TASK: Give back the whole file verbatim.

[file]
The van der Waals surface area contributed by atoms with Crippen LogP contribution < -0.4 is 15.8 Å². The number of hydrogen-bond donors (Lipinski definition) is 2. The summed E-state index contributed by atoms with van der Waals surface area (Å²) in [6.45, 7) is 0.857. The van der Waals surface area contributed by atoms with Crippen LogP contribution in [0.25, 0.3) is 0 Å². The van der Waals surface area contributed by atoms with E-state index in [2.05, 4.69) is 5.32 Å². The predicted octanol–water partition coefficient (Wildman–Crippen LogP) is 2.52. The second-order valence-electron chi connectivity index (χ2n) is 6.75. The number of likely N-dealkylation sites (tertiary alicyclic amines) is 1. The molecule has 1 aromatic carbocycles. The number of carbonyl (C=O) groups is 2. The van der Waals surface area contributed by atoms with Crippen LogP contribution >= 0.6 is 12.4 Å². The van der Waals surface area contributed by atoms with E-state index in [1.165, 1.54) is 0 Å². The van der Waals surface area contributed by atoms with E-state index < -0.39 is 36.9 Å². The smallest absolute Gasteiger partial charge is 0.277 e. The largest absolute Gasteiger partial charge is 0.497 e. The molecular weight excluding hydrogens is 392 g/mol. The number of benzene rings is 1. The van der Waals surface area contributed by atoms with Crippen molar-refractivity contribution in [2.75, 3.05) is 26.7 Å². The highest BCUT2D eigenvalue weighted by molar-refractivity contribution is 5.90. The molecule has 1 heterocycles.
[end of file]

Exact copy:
The van der Waals surface area contributed by atoms with Crippen LogP contribution < -0.4 is 15.8 Å². The number of hydrogen-bond donors (Lipinski definition) is 2. The summed E-state index contributed by atoms with van der Waals surface area (Å²) in [6.45, 7) is 0.857. The van der Waals surface area contributed by atoms with Crippen LogP contribution in [0.25, 0.3) is 0 Å². The van der Waals surface area contributed by atoms with E-state index in [2.05, 4.69) is 5.32 Å². The predicted octanol–water partition coefficient (Wildman–Crippen LogP) is 2.52. The second-order valence-electron chi connectivity index (χ2n) is 6.75. The number of likely N-dealkylation sites (tertiary alicyclic amines) is 1. The molecule has 1 aromatic carbocycles. The number of carbonyl (C=O) groups is 2. The van der Waals surface area contributed by atoms with Crippen LogP contribution >= 0.6 is 12.4 Å². The van der Waals surface area contributed by atoms with E-state index in [1.165, 1.54) is 0 Å². The van der Waals surface area contributed by atoms with E-state index < -0.39 is 36.9 Å². The smallest absolute Gasteiger partial charge is 0.277 e. The largest absolute Gasteiger partial charge is 0.497 e. The molecular weight excluding hydrogens is 392 g/mol. The number of benzene rings is 1. The van der Waals surface area contributed by atoms with Crippen molar-refractivity contribution in [2.75, 3.05) is 26.7 Å². The highest BCUT2D eigenvalue weighted by molar-refractivity contribution is 5.90. The molecule has 1 heterocycles.